Gazprom has fended off competition from Novatek to land a long-term licence for a gas-prospective block in the central part of Russia's Yamal Peninsula.

The remote region in West Siberia is a major gas-producing area and hosts huge liquefied natural gas developments.


Gain valuable insight into the global oil and gas industry's energy transition from ACCELERATE, the free weekly newsletter from Upstream and Recharge. Sign up here today.

State controlled gas monopoly Gazprom won the 25-year exploration and development licence for the East Bovanenkovo block, ahead of compatriot gas independent Novatek.

According to Russia's Natural Resources & Environment Ministry, Gazprom has committed to paying 386 million roubles ($5.1 million) for the licence, just 89 million roubles above the starting price for the asset.

The block is located between the peninsula's largest onshore gas field, Bovanenkovo, which is operated by Gazprom, and the Upper Tiuteyskoye and the West Seyakhinskoye gas deposits.

These two smaller deposits are set to be developed to supply gas to the Novatek-led Obsky LNG project, which is expected on stream in 2025 or later.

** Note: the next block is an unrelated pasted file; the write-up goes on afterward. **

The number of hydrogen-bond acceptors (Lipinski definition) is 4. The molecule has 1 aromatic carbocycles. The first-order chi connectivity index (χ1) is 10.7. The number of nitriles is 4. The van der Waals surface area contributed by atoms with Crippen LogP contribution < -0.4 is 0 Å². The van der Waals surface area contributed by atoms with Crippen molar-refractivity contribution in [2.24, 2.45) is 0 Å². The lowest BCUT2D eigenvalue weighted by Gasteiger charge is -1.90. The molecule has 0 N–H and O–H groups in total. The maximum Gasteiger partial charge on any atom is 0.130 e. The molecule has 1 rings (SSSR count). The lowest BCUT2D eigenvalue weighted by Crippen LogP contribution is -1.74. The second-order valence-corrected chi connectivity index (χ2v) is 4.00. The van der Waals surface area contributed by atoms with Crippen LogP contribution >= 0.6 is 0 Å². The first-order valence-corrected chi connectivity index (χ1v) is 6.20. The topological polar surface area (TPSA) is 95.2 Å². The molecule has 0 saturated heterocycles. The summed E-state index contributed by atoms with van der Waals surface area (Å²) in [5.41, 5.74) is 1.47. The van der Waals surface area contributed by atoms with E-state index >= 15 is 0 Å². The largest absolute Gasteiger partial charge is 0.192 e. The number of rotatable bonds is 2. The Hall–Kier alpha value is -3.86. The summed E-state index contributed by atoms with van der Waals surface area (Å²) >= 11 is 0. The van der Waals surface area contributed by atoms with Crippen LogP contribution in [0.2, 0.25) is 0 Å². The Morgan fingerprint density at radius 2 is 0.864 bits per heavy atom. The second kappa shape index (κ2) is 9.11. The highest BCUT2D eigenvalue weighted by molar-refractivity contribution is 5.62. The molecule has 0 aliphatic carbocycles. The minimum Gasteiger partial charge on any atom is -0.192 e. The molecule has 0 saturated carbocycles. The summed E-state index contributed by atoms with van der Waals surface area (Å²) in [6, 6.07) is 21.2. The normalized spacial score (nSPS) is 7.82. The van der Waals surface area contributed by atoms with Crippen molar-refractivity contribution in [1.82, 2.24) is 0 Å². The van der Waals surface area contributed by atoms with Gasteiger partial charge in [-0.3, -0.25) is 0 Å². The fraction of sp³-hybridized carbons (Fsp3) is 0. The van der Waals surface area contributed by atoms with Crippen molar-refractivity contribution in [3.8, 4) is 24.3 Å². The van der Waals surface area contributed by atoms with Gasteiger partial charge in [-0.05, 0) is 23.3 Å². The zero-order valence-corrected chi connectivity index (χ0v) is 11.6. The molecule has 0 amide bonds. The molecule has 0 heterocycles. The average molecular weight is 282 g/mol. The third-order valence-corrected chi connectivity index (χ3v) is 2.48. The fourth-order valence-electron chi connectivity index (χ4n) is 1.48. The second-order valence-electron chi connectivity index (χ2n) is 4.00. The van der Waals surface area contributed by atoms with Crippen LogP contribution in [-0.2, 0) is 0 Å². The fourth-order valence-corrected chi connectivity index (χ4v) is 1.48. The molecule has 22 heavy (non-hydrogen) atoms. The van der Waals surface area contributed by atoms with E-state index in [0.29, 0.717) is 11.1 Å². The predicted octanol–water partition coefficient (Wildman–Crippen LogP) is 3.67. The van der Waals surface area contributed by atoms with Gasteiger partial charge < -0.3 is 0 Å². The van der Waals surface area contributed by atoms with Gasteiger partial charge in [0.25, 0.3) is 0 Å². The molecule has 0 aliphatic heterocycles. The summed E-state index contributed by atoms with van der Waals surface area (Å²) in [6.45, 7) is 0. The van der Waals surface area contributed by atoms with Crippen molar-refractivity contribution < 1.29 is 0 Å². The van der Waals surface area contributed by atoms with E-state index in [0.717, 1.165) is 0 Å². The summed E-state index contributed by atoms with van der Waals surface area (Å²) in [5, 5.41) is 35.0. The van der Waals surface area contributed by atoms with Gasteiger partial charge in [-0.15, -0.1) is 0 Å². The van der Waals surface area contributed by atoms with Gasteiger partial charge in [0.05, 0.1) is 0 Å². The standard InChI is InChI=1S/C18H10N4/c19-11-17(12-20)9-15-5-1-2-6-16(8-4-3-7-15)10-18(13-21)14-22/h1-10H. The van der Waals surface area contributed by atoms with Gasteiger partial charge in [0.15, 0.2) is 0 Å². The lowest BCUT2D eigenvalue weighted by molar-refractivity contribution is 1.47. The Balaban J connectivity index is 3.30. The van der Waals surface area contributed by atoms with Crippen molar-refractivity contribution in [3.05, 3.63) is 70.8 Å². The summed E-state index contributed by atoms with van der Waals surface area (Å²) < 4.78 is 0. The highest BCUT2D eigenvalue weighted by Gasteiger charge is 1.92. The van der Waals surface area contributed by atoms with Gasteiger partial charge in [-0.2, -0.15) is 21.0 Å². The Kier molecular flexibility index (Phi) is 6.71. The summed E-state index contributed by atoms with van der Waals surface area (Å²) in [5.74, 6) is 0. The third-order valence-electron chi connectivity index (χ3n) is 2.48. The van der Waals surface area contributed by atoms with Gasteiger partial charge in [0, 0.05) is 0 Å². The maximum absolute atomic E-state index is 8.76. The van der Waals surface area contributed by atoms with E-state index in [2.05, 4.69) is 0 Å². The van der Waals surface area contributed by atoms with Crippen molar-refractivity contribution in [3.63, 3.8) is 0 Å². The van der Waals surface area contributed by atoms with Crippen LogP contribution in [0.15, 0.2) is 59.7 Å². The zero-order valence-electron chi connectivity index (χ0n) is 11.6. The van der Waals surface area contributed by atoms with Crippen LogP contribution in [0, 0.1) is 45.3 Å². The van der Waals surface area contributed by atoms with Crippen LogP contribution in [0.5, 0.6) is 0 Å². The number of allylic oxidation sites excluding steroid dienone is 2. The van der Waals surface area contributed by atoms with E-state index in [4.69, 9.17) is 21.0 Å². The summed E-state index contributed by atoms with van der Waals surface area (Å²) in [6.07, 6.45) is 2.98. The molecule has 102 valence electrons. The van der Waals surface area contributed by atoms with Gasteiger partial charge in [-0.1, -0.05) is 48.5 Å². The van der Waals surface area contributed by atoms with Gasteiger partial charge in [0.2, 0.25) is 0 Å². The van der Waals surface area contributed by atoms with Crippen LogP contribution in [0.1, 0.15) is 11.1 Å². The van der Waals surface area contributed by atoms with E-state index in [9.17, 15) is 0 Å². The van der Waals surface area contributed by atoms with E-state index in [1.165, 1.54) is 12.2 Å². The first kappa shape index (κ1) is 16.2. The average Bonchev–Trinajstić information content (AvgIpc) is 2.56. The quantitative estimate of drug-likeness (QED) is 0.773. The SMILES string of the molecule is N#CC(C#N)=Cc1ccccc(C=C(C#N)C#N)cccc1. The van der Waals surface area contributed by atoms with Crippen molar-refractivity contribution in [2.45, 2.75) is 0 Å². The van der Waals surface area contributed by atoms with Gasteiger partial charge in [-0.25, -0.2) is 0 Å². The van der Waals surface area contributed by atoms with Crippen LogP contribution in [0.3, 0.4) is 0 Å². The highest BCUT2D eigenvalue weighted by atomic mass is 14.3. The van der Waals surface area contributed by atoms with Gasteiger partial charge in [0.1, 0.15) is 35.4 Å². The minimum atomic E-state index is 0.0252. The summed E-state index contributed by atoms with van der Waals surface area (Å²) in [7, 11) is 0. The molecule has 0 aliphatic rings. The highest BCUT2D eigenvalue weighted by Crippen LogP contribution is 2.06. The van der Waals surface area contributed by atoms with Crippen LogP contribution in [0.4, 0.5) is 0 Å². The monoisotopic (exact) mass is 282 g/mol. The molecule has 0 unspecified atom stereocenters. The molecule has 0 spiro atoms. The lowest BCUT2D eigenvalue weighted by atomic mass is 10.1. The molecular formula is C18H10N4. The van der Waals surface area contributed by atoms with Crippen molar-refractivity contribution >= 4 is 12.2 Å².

Reserves issue

The East Bovanenkovo block is relatively small compared with other assets held by Gazprom, which as the largest gas producer in Russia has a strong reserves base.

Besides Bovanenkovo — with estimated recoverable gas reserves close to 4.9 trillion cubic metres — the company holds licences for several deposits on the Yamal Peninsula with significant confirmed gas reserves that can underpin production for several decades ahead.

According to Russian subsurface agency Rosnedra, East Bovanenkovo contains confirmed gas reserves of about 20 billion cubic metres following the drilling of a successful exploration well on the acreage in 1983.

Possible in-place resources are assessed at about 370 Bcm of gas and some oil and condensate.

Obsky LNG expansion

Some analysts had expected Novatek to show stronger interest in the block to add more reserves for Obsky LNG, projected to have an LNG capacity of just 5 million tonnes per annum.

Recent reports in Moscow have suggested that Novatek may have to re-configure the set-up of the Obsky LNG plant as Russian turbine manufacturers have been unable to deliver equipment with the necessary characteristics to suit Novatek’s in-house gas liquefaction process, Arctic Cascade.

Novatek has not commented on suggestions that, due to technical complications, it may have to switch to using a different liquefaction process from international providers at Obsky LNG.